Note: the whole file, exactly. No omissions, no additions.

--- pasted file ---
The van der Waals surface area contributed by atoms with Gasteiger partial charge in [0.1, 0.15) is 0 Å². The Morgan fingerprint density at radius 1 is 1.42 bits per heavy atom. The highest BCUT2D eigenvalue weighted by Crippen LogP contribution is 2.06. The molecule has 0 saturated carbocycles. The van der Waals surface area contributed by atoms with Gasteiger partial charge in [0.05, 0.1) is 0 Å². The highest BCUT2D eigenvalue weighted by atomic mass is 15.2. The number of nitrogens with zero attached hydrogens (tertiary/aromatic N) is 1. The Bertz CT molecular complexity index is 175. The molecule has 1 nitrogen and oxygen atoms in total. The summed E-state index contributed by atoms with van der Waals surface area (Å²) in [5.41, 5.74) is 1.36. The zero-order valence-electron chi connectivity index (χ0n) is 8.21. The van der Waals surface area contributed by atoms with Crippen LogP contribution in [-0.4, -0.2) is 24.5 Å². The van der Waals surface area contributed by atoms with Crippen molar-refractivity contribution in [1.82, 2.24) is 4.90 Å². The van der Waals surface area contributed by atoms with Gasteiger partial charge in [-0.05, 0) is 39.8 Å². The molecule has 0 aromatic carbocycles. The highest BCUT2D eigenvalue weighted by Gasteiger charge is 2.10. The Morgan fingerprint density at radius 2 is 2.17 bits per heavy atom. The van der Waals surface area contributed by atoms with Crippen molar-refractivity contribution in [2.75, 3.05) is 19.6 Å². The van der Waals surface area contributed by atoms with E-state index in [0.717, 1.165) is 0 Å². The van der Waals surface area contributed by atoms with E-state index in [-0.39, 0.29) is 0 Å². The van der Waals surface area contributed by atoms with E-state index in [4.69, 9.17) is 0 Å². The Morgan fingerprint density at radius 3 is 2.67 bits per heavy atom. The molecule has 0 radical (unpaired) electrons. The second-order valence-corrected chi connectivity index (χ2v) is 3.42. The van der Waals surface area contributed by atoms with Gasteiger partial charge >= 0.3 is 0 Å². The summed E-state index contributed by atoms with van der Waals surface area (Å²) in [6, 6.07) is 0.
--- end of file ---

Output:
The van der Waals surface area contributed by atoms with Gasteiger partial charge in [0.1, 0.15) is 0 Å². The Morgan fingerprint density at radius 1 is 1.42 bits per heavy atom. The highest BCUT2D eigenvalue weighted by Crippen LogP contribution is 2.06. The molecule has 0 saturated carbocycles. The van der Waals surface area contributed by atoms with Gasteiger partial charge in [0.05, 0.1) is 0 Å². The highest BCUT2D eigenvalue weighted by atomic mass is 15.2. The number of nitrogens with zero attached hydrogens (tertiary/aromatic N) is 1. The Bertz CT molecular complexity index is 175. The molecule has 1 nitrogen and oxygen atoms in total. The summed E-state index contributed by atoms with van der Waals surface area (Å²) in [5.41, 5.74) is 1.36. The zero-order valence-electron chi connectivity index (χ0n) is 8.21. The van der Waals surface area contributed by atoms with Crippen LogP contribution in [-0.4, -0.2) is 24.5 Å². The van der Waals surface area contributed by atoms with Crippen molar-refractivity contribution in [1.82, 2.24) is 4.90 Å². The van der Waals surface area contributed by atoms with Gasteiger partial charge in [-0.05, 0) is 39.8 Å². The molecule has 0 aromatic carbocycles. The highest BCUT2D eigenvalue weighted by Gasteiger charge is 2.10. The Morgan fingerprint density at radius 2 is 2.17 bits per heavy atom. The van der Waals surface area contributed by atoms with Crippen molar-refractivity contribution in [2.75, 3.05) is 19.6 Å². The van der Waals surface area contributed by atoms with E-state index in [0.717, 1.165) is 0 Å². The van der Waals surface area contributed by atoms with E-state index in [-0.39, 0.29) is 0 Å². The van der Waals surface area contributed by atoms with E-state index in [4.69, 9.17) is 0 Å². The Morgan fingerprint density at radius 3 is 2.67 bits per heavy atom. The molecule has 0 radical (unpaired) electrons. The second-order valence-corrected chi connectivity index (χ2v) is 3.42. The van der Waals surface area contributed by atoms with Gasteiger partial charge >= 0.3 is 0 Å². The summed E-state index contributed by atoms with van der Waals surface area (Å²) in [6, 6.07) is 0.